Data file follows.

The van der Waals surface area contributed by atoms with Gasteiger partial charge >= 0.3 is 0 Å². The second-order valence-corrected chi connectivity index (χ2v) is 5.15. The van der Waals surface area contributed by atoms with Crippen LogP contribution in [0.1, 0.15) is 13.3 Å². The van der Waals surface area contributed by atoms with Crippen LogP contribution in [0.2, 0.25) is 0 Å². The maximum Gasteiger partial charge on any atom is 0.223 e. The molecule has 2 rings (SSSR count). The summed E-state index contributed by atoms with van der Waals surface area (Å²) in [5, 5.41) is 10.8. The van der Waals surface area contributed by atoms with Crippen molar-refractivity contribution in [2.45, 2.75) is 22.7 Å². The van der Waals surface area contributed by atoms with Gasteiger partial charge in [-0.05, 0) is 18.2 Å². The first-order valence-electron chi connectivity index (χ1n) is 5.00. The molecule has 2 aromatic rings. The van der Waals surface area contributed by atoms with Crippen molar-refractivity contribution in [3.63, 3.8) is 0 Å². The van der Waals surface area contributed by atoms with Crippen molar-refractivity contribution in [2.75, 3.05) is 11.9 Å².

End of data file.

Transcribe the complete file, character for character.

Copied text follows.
The van der Waals surface area contributed by atoms with Gasteiger partial charge >= 0.3 is 0 Å². The second-order valence-corrected chi connectivity index (χ2v) is 5.15. The van der Waals surface area contributed by atoms with Crippen LogP contribution in [0.1, 0.15) is 13.3 Å². The van der Waals surface area contributed by atoms with Crippen LogP contribution in [0.2, 0.25) is 0 Å². The maximum Gasteiger partial charge on any atom is 0.223 e. The molecule has 2 rings (SSSR count). The summed E-state index contributed by atoms with van der Waals surface area (Å²) in [5, 5.41) is 10.8. The van der Waals surface area contributed by atoms with Crippen molar-refractivity contribution in [2.45, 2.75) is 22.7 Å². The van der Waals surface area contributed by atoms with Gasteiger partial charge in [-0.05, 0) is 18.2 Å². The first-order valence-electron chi connectivity index (χ1n) is 5.00. The molecule has 2 aromatic rings. The van der Waals surface area contributed by atoms with Crippen molar-refractivity contribution in [3.63, 3.8) is 0 Å². The van der Waals surface area contributed by atoms with Crippen molar-refractivity contribution in [2.75, 3.05) is 11.9 Å².